People often consider their pension to be a different type of asset from other types, such as property, bank accounts, cars and investments, but in reality a persons’ pension is another valuable asset and, in some instances, can be worth more than the family home.
That’s why planning for what happens to your finances after you have passed away should include planning for what happens to your pension, in addition to any other assets that you have.
Below, we have outlined some of the important things that you’ll want to consider when making provisions for passing on your pension to your loved ones after your death.
Looking into what death benefits your pension provides
Pension rules and regulations in the UK can be very complex. When considering what happens with your pension after you have died, you will first need to ascertain what type of pension you have, and the pension’s rules for what happens after you have passed away (e.g. how it is distributed).
Some pensions have automatic rules for what happens on your death, e.g. it only provides an income to a dependent on your death. With other pensions, they have greater flexibility as to who you can leave your pension pot to and how it can be accessed.
Complete a nomination of beneficiary form
For pensions that allow you to specify who you can leave your pension to, you can complete a “nomination of beneficiary” form. This informs your pension scheme provider as to who you want to leave your money to. In certain circumstances, the scheme provider may payout to those not nominated by you if they feel that this is the best thing to do.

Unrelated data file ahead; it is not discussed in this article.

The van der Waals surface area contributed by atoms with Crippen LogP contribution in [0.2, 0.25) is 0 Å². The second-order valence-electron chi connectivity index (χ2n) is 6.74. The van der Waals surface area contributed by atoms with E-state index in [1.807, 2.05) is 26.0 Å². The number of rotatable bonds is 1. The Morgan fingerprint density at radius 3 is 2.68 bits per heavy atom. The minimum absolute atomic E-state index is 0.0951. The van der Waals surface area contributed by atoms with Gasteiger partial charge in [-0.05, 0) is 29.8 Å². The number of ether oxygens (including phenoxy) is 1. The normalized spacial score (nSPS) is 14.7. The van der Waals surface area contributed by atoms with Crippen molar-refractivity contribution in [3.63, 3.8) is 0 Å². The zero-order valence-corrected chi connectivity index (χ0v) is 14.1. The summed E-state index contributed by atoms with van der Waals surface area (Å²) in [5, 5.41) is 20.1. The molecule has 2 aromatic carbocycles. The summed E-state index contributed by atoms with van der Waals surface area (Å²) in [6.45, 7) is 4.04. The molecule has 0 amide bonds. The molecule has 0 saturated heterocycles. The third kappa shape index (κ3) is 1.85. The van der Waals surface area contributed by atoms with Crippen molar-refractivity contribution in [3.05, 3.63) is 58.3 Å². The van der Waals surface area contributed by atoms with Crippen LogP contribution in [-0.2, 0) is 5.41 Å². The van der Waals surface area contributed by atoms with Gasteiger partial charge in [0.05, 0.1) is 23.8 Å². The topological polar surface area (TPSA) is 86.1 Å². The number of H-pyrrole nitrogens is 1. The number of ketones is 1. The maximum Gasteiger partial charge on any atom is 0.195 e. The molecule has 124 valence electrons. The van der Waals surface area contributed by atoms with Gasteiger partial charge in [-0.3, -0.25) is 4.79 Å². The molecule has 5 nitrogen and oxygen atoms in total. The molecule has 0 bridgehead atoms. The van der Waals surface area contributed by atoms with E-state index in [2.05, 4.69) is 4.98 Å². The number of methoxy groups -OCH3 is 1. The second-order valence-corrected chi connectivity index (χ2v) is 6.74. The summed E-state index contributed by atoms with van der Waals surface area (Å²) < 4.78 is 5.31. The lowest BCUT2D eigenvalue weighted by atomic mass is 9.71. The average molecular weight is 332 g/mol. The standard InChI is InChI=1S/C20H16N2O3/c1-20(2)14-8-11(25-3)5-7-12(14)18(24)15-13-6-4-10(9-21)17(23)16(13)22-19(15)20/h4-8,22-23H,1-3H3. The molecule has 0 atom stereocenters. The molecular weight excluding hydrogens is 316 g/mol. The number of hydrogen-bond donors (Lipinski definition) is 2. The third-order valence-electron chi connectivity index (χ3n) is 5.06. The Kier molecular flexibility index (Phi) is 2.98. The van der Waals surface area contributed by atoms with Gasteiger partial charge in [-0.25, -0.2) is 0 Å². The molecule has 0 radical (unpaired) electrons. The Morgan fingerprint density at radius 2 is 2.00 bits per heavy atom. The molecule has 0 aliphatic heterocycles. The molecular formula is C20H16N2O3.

Completing this is extremely important. If your loved ones aren’t listed on the form, they may not be able to keep the money in a pension, which provides tax advantages. Instead, they may simply receive a lump sum payment.
Understanding how your pension scheme operates and what it offers will help inform you how to write the nomination of beneficiary form. Alternatively, you may want to look at different pension schemes that can provide the options you want to provide for your loved ones.
Tax due on your pension
Your pension could be subject to Lifetime Allowance charges, which are based on the total value of all the pensions you have used in your lifetime and passed on after your death. The standard Lifetime Allowance is, at present, £1,073,100 and any amount above this could be subject to tax. However, you may have or could qualify for a Lifetime Allowance protection that is higher than this.
Income tax could be another consideration for your loved ones and will be dependent on what age you are when you pass away, or when your pension is paid out.
Additionally, whilst pensions are typically free from inheritance tax there can be some instances where it will apply.
Obtain financial advice regarding your pension and passing it on to your loved ones
By obtaining specialist financial advice, you can best understand the rules of your pension scheme, and look at what steps you can take now to reduce any negative impacts for your loved ones after you have passed away.
A financial adviser can review and provide advice on your pension scheme so that it fits in with your overall intergenerational financial plan. This will help to provide you with peace of mind and ensure that when it comes to passing on your pension to your loved ones that it is done in the smoothest and most tax-efficient way possible.